DHC-3 Otter Archive Master Index

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c/n 270

57-6128 based at Fort Wainwright, Fairbanks, Alaska.
Photo: U. S. Army © Date unknown - Karl E. Hayes Collection
C-GLFK at Red Lake, Ontario.
Photo: Sheldon D. Benner © 12 August 1977 - Michael J. Ody Collection
N51KA engine runs after VAZAR conversion by Aeroflite at Vancouver - CYVR, British Columbia.
Photo: John Kimberley © June 1993 - Karl E. Hayes Collection
N51KA in service at Ketchikan.
Photo: Larry Milberry © 03 August 1993
N51KA on the ramp at Ketchikan - PAKT, Alaska.
Photo: Karl E. Hayes © September 1994
N270PA in PROMECH AIR colours, at Ketchikan.
Photo: Helge Nyhus © September 2006 - Karl E. Hayes Collection
N270PA at Ketchikan.
N270PA just twenty-two hours before the accident.
Photos: John W. Olafson © 19 June 2015

c/n 270

57-6128 • C-GLFK • N51KA

N270PA

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• 57-6128 United States Army. Delivered 21-Jun-1958. Designated U-1A.

Allocated to 12th Aviation Company at Fort Sill, OK., where it spent the whole of its U. S. Army career.

Aug-1961. Unit re-assigned to the Yukon Command at Fort Wainwright. AK., until inactivated on 21-Jun-1973.

• Un-regd. Donated to Alaska Wing of the Civil Air Patrol (CAP), noted in storage at Ten Mile Pond outside Anchorage. Aug-1973.

Total time: 4,750 hours.

C-GLFK William J.Bennett,(Gander Aviation Ltd), Gander, NL. Jul-1975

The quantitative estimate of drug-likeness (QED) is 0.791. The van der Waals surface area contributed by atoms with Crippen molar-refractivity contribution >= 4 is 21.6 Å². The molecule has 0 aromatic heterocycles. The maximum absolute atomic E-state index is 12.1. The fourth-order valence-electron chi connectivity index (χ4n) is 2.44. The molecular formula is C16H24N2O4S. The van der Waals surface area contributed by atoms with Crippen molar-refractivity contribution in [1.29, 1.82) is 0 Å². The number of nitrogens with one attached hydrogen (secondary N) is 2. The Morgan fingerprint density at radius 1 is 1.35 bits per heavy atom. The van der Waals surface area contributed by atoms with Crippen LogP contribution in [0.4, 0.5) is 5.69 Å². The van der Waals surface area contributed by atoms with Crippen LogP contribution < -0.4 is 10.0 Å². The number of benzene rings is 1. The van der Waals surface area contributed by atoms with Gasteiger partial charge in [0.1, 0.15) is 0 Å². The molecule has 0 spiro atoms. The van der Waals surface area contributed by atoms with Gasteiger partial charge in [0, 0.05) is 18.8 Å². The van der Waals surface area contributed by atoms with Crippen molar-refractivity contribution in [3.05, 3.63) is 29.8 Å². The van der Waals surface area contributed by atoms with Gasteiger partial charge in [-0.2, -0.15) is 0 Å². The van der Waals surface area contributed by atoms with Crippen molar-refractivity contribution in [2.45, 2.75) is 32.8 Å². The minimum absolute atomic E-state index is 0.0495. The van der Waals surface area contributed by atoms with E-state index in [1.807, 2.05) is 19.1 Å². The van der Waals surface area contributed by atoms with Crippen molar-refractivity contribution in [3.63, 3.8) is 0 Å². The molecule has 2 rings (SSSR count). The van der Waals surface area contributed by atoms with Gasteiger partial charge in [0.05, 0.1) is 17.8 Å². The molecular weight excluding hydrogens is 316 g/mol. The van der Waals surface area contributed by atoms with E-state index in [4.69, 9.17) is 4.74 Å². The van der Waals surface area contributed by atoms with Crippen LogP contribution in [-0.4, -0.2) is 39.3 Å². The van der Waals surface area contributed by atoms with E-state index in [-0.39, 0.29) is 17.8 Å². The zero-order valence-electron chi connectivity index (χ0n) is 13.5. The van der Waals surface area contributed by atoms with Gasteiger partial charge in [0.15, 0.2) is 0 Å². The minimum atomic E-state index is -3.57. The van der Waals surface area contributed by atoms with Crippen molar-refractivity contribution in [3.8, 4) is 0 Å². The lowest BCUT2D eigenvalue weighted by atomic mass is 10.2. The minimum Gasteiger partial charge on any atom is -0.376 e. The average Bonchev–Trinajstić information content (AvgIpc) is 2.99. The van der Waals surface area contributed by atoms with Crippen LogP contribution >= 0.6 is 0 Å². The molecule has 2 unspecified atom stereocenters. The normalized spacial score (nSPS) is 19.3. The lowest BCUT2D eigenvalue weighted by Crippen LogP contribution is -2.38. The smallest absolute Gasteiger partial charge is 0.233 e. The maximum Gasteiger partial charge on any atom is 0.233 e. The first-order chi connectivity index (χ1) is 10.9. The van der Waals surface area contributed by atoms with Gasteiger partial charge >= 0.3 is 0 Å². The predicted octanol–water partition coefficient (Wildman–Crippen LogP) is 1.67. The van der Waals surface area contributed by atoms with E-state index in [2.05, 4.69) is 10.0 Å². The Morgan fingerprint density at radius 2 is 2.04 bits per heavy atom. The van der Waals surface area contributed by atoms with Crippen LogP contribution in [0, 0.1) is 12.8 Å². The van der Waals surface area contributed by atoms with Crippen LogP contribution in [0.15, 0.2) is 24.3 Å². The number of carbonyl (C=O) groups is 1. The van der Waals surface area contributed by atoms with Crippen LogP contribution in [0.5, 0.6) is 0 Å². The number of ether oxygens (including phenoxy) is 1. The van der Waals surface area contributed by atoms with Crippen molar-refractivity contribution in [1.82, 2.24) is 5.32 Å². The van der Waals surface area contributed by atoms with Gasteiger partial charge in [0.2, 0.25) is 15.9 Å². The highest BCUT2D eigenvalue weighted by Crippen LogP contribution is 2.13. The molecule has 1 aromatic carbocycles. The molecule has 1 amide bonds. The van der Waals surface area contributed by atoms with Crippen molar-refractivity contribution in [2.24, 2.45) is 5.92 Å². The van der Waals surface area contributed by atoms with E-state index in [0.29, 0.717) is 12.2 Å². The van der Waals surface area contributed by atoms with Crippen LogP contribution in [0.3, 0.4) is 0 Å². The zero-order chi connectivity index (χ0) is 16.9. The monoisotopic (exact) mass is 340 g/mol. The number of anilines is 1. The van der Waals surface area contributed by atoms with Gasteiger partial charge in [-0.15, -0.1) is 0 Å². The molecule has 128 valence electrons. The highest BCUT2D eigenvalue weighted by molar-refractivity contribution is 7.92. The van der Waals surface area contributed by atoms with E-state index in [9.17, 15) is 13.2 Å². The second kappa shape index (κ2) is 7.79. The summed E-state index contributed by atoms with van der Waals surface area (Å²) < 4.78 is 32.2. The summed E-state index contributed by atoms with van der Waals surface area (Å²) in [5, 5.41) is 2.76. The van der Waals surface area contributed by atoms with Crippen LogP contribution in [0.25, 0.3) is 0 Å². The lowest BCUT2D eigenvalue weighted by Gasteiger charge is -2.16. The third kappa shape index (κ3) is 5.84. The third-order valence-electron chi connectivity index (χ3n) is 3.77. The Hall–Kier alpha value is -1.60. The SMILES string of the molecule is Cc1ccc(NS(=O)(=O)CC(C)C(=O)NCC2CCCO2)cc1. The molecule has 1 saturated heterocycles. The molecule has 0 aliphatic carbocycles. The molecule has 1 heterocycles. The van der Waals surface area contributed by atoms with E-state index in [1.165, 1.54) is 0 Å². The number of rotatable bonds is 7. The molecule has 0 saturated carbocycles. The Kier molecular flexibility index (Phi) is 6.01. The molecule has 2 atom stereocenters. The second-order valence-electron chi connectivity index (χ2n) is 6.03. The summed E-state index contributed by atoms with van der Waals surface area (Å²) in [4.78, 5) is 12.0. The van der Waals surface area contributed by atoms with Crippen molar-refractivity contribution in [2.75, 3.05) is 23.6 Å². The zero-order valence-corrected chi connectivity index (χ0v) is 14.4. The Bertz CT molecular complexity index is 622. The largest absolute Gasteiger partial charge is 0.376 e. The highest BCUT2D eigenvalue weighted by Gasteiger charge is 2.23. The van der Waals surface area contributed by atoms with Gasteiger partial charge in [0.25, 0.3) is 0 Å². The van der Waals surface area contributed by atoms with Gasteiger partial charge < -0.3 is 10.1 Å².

C-GLFK North Air Ltd., Gander, NL. Regd 13-Mar-1990. Canx 28-Jun-1991.

C-GLFK Leased to Trans Cote Inc., Lourdes de Blanc Sablon, QC. Regd 28-Jum-1991. Canx 04-May-1992.

N51KA. Ketchikan Air Service Inc., Ketchikan, AK. Regd 04-May-1992.

Airworthiness date: 18-May-1992.

N270PA Pantechnicon Aviation Ltd., Minden, NV. Regd 14-Jan-1997.

Power plant. Converted to Vazar turbine power in Feb-1993 by Aeroflite Industries, Vancouver, BC..

N270PA Operated on lease by Pro Mech Air, Ketchikan, AK.

Accident: Above Ella Lake, Misty Fjords National Monument. 20-Jun-2015.The float equipped DHC-3T Turbine Otter aircraft, operated by Promech Air, was destroyed when it impacted steep, mountainous tree-covered terrain about 25 miles northeast of Ketchikan above Ella Lake in the Misty Fjords area of Alaska. The pilot and eight passengers were killed. The aircraft departed a floating dock located in Rudyerd Bay about 44 miles northeast of Ketchikan about 12:00 hours for a tour through Misty Fjords National Monument Wilderness. A company VFR flight plan was in effect.

N270PA Expired 31-May-2016.

Arrived in container 28-Oct-2017 at Courtenay, BC. To be rebuilt by International Aeroproducts. Completion by 2019.

To be rebuilt